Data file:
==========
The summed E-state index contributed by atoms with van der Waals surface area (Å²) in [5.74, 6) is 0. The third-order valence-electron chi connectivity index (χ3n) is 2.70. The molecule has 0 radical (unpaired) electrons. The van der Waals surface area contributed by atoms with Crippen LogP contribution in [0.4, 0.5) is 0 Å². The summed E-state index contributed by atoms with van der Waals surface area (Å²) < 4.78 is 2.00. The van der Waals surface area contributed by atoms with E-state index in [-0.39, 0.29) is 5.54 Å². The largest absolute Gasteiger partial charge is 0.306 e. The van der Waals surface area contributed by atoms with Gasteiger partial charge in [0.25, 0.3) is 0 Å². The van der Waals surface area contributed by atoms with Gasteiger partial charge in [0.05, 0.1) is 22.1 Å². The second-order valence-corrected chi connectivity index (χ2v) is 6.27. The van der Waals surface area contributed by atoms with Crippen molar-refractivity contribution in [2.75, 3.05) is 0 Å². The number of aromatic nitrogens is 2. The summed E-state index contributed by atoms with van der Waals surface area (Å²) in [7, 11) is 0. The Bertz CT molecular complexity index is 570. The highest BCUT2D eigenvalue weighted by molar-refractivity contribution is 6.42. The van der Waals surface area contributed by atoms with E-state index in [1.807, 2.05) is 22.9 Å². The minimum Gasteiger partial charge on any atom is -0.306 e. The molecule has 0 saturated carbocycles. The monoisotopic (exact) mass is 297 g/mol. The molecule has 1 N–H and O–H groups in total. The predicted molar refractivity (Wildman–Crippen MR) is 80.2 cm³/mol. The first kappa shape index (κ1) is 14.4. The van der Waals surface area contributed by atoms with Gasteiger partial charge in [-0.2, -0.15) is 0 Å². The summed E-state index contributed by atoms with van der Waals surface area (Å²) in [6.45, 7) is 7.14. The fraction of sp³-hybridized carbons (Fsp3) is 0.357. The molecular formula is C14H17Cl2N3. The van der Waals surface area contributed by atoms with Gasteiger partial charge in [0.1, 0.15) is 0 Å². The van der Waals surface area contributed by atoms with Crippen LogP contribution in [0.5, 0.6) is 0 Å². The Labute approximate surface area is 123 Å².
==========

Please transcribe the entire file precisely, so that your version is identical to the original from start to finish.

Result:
The summed E-state index contributed by atoms with van der Waals surface area (Å²) in [5.74, 6) is 0. The third-order valence-electron chi connectivity index (χ3n) is 2.70. The molecule has 0 radical (unpaired) electrons. The van der Waals surface area contributed by atoms with Crippen LogP contribution in [0.4, 0.5) is 0 Å². The summed E-state index contributed by atoms with van der Waals surface area (Å²) < 4.78 is 2.00. The van der Waals surface area contributed by atoms with E-state index in [-0.39, 0.29) is 5.54 Å². The largest absolute Gasteiger partial charge is 0.306 e. The van der Waals surface area contributed by atoms with Gasteiger partial charge in [0.25, 0.3) is 0 Å². The van der Waals surface area contributed by atoms with Gasteiger partial charge in [0.05, 0.1) is 22.1 Å². The second-order valence-corrected chi connectivity index (χ2v) is 6.27. The van der Waals surface area contributed by atoms with Crippen molar-refractivity contribution in [2.75, 3.05) is 0 Å². The number of aromatic nitrogens is 2. The summed E-state index contributed by atoms with van der Waals surface area (Å²) in [7, 11) is 0. The Bertz CT molecular complexity index is 570. The highest BCUT2D eigenvalue weighted by molar-refractivity contribution is 6.42. The van der Waals surface area contributed by atoms with E-state index in [1.807, 2.05) is 22.9 Å². The minimum Gasteiger partial charge on any atom is -0.306 e. The molecule has 0 saturated carbocycles. The monoisotopic (exact) mass is 297 g/mol. The molecule has 1 N–H and O–H groups in total. The predicted molar refractivity (Wildman–Crippen MR) is 80.2 cm³/mol. The first kappa shape index (κ1) is 14.4. The van der Waals surface area contributed by atoms with Gasteiger partial charge in [-0.2, -0.15) is 0 Å². The summed E-state index contributed by atoms with van der Waals surface area (Å²) in [6.45, 7) is 7.14. The fraction of sp³-hybridized carbons (Fsp3) is 0.357. The molecular formula is C14H17Cl2N3. The van der Waals surface area contributed by atoms with Gasteiger partial charge in [0.1, 0.15) is 0 Å². The van der Waals surface area contributed by atoms with Crippen LogP contribution in [0.5, 0.6) is 0 Å². The Labute approximate surface area is 123 Å².